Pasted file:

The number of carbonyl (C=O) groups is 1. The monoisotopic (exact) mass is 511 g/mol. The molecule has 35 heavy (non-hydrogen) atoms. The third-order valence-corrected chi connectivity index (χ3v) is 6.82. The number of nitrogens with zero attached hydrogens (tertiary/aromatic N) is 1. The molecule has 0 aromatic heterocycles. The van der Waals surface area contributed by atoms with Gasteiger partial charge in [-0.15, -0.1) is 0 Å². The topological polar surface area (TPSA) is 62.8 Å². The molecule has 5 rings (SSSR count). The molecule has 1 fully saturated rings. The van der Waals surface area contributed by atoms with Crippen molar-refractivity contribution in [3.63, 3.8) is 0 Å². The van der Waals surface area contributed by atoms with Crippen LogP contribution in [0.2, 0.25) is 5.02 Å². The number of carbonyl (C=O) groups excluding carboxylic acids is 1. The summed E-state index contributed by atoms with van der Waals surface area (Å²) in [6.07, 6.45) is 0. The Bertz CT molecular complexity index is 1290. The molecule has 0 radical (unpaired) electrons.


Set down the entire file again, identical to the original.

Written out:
The number of carbonyl (C=O) groups is 1. The monoisotopic (exact) mass is 511 g/mol. The molecule has 35 heavy (non-hydrogen) atoms. The third-order valence-corrected chi connectivity index (χ3v) is 6.82. The number of nitrogens with zero attached hydrogens (tertiary/aromatic N) is 1. The molecule has 0 aromatic heterocycles. The van der Waals surface area contributed by atoms with Gasteiger partial charge in [-0.15, -0.1) is 0 Å². The topological polar surface area (TPSA) is 62.8 Å². The molecule has 5 rings (SSSR count). The molecule has 1 fully saturated rings. The van der Waals surface area contributed by atoms with Crippen molar-refractivity contribution in [3.63, 3.8) is 0 Å². The van der Waals surface area contributed by atoms with Crippen LogP contribution in [0.2, 0.25) is 5.02 Å². The number of carbonyl (C=O) groups excluding carboxylic acids is 1. The summed E-state index contributed by atoms with van der Waals surface area (Å²) in [6.07, 6.45) is 0. The Bertz CT molecular complexity index is 1290. The molecule has 0 radical (unpaired) electrons.